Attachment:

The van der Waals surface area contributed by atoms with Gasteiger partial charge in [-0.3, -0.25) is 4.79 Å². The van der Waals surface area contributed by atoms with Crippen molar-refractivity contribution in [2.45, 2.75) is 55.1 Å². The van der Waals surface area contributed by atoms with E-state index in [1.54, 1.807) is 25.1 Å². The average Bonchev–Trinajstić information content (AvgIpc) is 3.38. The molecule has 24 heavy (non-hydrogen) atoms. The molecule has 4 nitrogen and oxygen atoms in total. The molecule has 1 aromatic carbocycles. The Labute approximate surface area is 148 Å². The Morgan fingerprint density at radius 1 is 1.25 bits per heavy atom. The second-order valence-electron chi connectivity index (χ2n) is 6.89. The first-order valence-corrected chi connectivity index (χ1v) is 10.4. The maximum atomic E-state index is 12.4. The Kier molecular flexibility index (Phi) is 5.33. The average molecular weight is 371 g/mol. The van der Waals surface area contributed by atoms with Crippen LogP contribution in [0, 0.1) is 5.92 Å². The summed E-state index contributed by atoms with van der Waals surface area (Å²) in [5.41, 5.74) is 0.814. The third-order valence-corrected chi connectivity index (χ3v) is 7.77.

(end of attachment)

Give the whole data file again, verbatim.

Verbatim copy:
The van der Waals surface area contributed by atoms with Gasteiger partial charge in [-0.3, -0.25) is 4.79 Å². The van der Waals surface area contributed by atoms with Crippen molar-refractivity contribution in [2.45, 2.75) is 55.1 Å². The van der Waals surface area contributed by atoms with E-state index in [1.54, 1.807) is 25.1 Å². The average Bonchev–Trinajstić information content (AvgIpc) is 3.38. The molecule has 24 heavy (non-hydrogen) atoms. The molecule has 4 nitrogen and oxygen atoms in total. The molecule has 1 aromatic carbocycles. The Labute approximate surface area is 148 Å². The Morgan fingerprint density at radius 1 is 1.25 bits per heavy atom. The second-order valence-electron chi connectivity index (χ2n) is 6.89. The first-order valence-corrected chi connectivity index (χ1v) is 10.4. The maximum atomic E-state index is 12.4. The Kier molecular flexibility index (Phi) is 5.33. The average molecular weight is 371 g/mol. The van der Waals surface area contributed by atoms with Crippen LogP contribution in [0, 0.1) is 5.92 Å². The summed E-state index contributed by atoms with van der Waals surface area (Å²) in [5.41, 5.74) is 0.814. The third-order valence-corrected chi connectivity index (χ3v) is 7.77.